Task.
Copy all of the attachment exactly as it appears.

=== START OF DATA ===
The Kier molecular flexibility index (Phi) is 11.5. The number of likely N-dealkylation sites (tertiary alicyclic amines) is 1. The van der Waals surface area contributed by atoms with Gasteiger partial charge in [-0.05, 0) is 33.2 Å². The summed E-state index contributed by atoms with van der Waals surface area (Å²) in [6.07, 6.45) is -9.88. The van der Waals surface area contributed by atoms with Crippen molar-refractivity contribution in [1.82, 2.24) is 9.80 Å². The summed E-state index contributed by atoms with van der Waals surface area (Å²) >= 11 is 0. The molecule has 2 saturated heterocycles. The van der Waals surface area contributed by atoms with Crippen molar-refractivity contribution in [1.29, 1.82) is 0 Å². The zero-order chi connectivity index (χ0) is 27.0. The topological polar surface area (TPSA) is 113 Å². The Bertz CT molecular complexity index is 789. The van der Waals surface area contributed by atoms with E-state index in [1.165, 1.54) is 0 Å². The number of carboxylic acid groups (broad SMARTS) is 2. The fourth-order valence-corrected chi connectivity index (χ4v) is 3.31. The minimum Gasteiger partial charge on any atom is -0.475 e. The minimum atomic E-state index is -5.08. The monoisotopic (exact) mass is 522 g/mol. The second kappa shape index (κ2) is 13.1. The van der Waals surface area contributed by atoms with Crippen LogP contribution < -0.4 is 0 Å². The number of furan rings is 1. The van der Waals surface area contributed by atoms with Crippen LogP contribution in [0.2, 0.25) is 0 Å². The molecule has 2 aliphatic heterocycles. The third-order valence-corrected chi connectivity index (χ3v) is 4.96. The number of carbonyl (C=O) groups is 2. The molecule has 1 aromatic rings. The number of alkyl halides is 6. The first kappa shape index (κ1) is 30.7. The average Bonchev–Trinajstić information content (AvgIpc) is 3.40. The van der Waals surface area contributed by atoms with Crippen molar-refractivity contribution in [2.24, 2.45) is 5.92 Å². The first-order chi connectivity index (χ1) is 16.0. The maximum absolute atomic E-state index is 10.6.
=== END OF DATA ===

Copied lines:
The Kier molecular flexibility index (Phi) is 11.5. The number of likely N-dealkylation sites (tertiary alicyclic amines) is 1. The van der Waals surface area contributed by atoms with Gasteiger partial charge in [-0.05, 0) is 33.2 Å². The summed E-state index contributed by atoms with van der Waals surface area (Å²) in [6.07, 6.45) is -9.88. The van der Waals surface area contributed by atoms with Crippen molar-refractivity contribution in [1.82, 2.24) is 9.80 Å². The summed E-state index contributed by atoms with van der Waals surface area (Å²) >= 11 is 0. The molecule has 2 saturated heterocycles. The van der Waals surface area contributed by atoms with Crippen molar-refractivity contribution in [1.29, 1.82) is 0 Å². The zero-order chi connectivity index (χ0) is 27.0. The topological polar surface area (TPSA) is 113 Å². The Bertz CT molecular complexity index is 789. The van der Waals surface area contributed by atoms with E-state index in [1.165, 1.54) is 0 Å². The number of carboxylic acid groups (broad SMARTS) is 2. The fourth-order valence-corrected chi connectivity index (χ4v) is 3.31. The minimum Gasteiger partial charge on any atom is -0.475 e. The minimum atomic E-state index is -5.08. The monoisotopic (exact) mass is 522 g/mol. The second kappa shape index (κ2) is 13.1. The van der Waals surface area contributed by atoms with Crippen LogP contribution < -0.4 is 0 Å². The number of furan rings is 1. The van der Waals surface area contributed by atoms with Crippen LogP contribution in [0.2, 0.25) is 0 Å². The molecule has 2 aliphatic heterocycles. The third-order valence-corrected chi connectivity index (χ3v) is 4.96. The number of carbonyl (C=O) groups is 2. The molecule has 1 aromatic rings. The number of alkyl halides is 6. The first kappa shape index (κ1) is 30.7. The average Bonchev–Trinajstić information content (AvgIpc) is 3.40. The van der Waals surface area contributed by atoms with Crippen molar-refractivity contribution in [2.24, 2.45) is 5.92 Å². The first-order chi connectivity index (χ1) is 16.0. The maximum absolute atomic E-state index is 10.6.